Talking from 9 to 5: Final Chapter

August 11, 2014 | Diana Stancy

We have reached the final chapter of Deborah Tannen’s book, Talking from 9 to 5, “Who Gets Heard: Talking at Meetings.” This wraps up this Summer’s Online Book Club!

Office meetings are a vital aspect of the workplace; they provide coworkers, supervisors, and executives the chance to share innovative ideas, divide leadership, and work through any issues. Everyone has something to offer in their position at these meetings regardless of their sex, yet, according to Tannen, women hold back. What causes this?

“Boys and girls, and women and men, have quite similar individual abilities, but they tend to have somewhat different characteristic styles of interacting, and these style differences often put females at a disadvantage in interaction with men” (286).

We have all heard the phrase: “it’s not what you say, it’s how you say it.” Women frequently preface their statements with disclaimers that lessen the impact of their statements and even tend to speak at lower volumes or higher pitches than men. Credit for ideas – even those proposed by women – is thus often accrued to men. These habits begin at a young age. According to Tannen, girls are frequently bystanders in coed classrooms, while the boys are more vocal and tend to take charge. There are, however, ways for women to overcome their natural tendencies and excel in these situations.

“They may practice speaking louder and at greater length, resisting the impulse to let their intonation rise at the end—an intonational pattern often used by women to show considerateness and invite response, but often interpreted as a sign of uncertainty and insecurity” (288).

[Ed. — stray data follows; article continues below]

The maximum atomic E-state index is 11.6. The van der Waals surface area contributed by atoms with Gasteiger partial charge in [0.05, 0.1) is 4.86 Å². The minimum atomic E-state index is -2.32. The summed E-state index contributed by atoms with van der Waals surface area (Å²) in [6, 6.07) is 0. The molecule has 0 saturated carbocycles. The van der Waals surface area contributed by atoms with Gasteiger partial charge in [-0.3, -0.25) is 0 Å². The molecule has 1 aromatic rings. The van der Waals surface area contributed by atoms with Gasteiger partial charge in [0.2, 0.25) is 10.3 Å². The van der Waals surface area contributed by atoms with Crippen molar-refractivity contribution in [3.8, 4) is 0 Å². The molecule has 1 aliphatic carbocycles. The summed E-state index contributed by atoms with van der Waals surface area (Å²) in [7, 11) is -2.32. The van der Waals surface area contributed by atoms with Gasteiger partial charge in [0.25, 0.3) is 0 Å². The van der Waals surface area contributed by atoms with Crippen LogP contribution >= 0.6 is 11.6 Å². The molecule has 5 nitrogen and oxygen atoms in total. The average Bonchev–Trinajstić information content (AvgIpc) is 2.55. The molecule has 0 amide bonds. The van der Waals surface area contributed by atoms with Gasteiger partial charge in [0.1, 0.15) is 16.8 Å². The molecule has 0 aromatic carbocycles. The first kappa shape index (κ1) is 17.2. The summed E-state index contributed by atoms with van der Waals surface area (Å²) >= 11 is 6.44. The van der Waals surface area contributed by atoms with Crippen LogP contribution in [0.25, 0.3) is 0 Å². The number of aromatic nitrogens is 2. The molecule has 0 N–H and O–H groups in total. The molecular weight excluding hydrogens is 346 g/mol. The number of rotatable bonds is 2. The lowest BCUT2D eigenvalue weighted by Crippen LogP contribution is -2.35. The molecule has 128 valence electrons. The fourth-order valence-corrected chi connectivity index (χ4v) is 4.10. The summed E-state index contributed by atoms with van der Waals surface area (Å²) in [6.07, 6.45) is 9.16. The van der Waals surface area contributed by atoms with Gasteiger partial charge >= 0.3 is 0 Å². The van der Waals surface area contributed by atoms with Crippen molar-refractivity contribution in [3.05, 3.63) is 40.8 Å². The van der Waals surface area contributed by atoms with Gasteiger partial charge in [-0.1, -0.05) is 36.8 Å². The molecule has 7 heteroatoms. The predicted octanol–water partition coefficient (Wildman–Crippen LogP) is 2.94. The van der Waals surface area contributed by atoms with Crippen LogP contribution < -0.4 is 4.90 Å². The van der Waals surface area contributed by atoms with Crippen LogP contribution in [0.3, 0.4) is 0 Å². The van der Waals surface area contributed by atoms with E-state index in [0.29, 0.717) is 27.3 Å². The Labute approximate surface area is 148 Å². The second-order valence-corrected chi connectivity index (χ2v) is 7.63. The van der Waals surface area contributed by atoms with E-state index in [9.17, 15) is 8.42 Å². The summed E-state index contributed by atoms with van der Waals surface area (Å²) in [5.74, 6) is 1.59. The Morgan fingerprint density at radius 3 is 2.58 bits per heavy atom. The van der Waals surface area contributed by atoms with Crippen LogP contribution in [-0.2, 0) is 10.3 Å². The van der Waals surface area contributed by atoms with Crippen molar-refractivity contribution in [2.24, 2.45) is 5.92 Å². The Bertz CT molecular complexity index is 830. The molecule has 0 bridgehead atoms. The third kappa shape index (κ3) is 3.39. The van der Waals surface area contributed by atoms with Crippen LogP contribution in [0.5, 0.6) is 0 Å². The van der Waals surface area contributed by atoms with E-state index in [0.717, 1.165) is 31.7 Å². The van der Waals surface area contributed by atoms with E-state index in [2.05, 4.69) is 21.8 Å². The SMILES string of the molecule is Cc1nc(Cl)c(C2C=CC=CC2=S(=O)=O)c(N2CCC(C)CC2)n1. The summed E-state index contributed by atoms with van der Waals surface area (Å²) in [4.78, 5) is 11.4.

Even silence, Tannen argues, can be a helpful attribute in a meeting or conference situation, especially if it is one’s natural tendency. Silence allows one to think critically about what is being presented and offer practical, relevant suggestions and solutions. Women may cultivate different habits than men in the workplace, but never are they at an inherent disadvantage. It is up to women to practice prudence and tactful speaking so they may succeed in workplace discourse, regardless of the gender makeup of the room.

Discussion Questions:

1) How can women feel more comfortable speaking in groups and meetings?

2) Will you alter your conversational style in classes after reading this chapter?

3) Do you think there is an inherent difference between the way men and women handle workplace discourse? Are women actually disadvantaged by this?

Up next on the Online Book Club is Katie Pavlich’s Assault and Flattery

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